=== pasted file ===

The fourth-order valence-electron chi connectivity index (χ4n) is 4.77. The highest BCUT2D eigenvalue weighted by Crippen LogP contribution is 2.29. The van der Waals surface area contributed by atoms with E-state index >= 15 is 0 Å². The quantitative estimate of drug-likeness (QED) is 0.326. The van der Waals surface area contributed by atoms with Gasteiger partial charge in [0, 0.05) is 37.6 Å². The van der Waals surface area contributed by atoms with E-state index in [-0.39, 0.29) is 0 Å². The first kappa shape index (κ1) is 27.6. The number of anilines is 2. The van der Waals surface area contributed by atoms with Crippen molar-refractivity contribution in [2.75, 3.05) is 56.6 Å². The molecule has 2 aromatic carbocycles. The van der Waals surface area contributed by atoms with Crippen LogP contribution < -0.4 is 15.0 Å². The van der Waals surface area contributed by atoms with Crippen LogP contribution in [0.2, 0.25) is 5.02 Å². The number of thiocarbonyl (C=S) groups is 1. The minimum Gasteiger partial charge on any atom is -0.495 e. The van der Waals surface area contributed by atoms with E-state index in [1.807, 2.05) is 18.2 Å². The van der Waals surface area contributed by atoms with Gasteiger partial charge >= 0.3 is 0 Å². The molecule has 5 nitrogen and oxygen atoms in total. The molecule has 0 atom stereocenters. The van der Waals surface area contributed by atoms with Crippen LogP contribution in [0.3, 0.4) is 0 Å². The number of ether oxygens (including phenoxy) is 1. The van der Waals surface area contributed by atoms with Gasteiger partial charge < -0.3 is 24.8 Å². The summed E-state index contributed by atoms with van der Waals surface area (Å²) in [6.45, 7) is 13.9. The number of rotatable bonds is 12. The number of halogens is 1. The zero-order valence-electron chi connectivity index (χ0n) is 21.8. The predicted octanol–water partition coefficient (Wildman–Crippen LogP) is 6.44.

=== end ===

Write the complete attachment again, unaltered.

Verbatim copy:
The fourth-order valence-electron chi connectivity index (χ4n) is 4.77. The highest BCUT2D eigenvalue weighted by Crippen LogP contribution is 2.29. The van der Waals surface area contributed by atoms with E-state index >= 15 is 0 Å². The quantitative estimate of drug-likeness (QED) is 0.326. The van der Waals surface area contributed by atoms with Gasteiger partial charge in [0, 0.05) is 37.6 Å². The van der Waals surface area contributed by atoms with E-state index in [-0.39, 0.29) is 0 Å². The first kappa shape index (κ1) is 27.6. The number of anilines is 2. The van der Waals surface area contributed by atoms with Crippen molar-refractivity contribution in [2.75, 3.05) is 56.6 Å². The molecule has 2 aromatic carbocycles. The van der Waals surface area contributed by atoms with Crippen LogP contribution < -0.4 is 15.0 Å². The van der Waals surface area contributed by atoms with Crippen LogP contribution in [0.2, 0.25) is 5.02 Å². The number of thiocarbonyl (C=S) groups is 1. The minimum Gasteiger partial charge on any atom is -0.495 e. The van der Waals surface area contributed by atoms with E-state index in [1.807, 2.05) is 18.2 Å². The van der Waals surface area contributed by atoms with Gasteiger partial charge >= 0.3 is 0 Å². The molecule has 5 nitrogen and oxygen atoms in total. The molecule has 0 atom stereocenters. The van der Waals surface area contributed by atoms with Crippen LogP contribution in [0.3, 0.4) is 0 Å². The number of ether oxygens (including phenoxy) is 1. The van der Waals surface area contributed by atoms with Gasteiger partial charge < -0.3 is 24.8 Å². The summed E-state index contributed by atoms with van der Waals surface area (Å²) in [6.45, 7) is 13.9. The number of rotatable bonds is 12. The number of halogens is 1. The zero-order valence-electron chi connectivity index (χ0n) is 21.8. The predicted octanol–water partition coefficient (Wildman–Crippen LogP) is 6.44.